Melville was in the resistance during the war and read the book and loved it. When he went to make it, he didn’t have the rights. The author Vercors (Jean Bruller) found out and Melville made him a deal. When Melville finished the film he would screen it to Bruller and 24 members of the resistance, if any of them didn’t like the movie Melville would burn the negative right in front of Bruller. Fortunately everyone liked the movie.
The story is set during France’s occupation by the Germans. A young German officer (Howard Vernon) is assigned to stay in the house of an old man (Jean-Marie Robain) and his niece (Nicole Stéphane). The old man and his niece aren’t happy having a German officer forced into their home so they don’t talk. To him, to themselves. The officer seems to think that Germany’s invasion will lead to a beautiful union between France and Germany. The officer talks and talks and talks. And the uncle and the niece say nothing but watch him.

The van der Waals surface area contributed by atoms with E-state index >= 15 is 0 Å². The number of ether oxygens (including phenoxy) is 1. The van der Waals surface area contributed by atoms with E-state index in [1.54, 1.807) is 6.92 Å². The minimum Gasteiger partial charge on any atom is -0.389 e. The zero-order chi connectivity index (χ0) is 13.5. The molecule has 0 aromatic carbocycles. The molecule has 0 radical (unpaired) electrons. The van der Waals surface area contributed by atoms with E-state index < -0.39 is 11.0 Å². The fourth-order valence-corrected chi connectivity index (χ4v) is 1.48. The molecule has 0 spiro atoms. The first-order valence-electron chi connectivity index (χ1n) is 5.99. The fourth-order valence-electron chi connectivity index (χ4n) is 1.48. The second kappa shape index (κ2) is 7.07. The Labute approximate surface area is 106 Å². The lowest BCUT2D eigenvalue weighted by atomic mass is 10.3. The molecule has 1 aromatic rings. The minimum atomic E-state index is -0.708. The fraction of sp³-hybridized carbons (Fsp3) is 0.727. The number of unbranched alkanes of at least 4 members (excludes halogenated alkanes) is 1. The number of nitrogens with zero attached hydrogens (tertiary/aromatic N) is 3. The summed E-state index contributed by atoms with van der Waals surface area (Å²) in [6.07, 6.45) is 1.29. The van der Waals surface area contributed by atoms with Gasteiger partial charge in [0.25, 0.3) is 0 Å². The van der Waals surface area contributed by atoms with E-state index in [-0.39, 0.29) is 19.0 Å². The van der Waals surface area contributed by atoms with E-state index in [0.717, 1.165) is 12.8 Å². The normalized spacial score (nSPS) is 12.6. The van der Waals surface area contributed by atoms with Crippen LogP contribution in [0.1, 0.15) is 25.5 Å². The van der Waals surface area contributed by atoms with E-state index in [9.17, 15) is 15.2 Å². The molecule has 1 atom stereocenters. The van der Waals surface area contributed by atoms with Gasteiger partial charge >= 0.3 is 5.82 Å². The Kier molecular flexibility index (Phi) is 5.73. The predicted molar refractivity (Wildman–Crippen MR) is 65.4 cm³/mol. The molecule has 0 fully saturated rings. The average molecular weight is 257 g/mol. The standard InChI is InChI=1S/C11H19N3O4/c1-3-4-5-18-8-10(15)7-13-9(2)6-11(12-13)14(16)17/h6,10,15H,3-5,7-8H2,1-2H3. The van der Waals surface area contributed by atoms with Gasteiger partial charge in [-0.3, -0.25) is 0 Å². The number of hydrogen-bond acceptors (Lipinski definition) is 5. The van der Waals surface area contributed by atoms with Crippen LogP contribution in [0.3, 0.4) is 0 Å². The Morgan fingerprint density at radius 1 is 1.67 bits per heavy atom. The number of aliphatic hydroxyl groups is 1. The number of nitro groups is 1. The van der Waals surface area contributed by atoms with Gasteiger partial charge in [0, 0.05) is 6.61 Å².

The movie was shot on a very low budget. Melville shot the movie in Bruller’s house and most of the move is set in one room. Despite the lack of action and dialogue from over half the cast, the movie is excellent. Vernon ends up supplying most the movies dialogue and comes off naive and sympathetic for an invading Nazi. The movie was a success for Melville and he would go on to make some of France’s best crime films Le Doulos (1962), Le Samouraï (1967) and Le Cercle rouge (1969).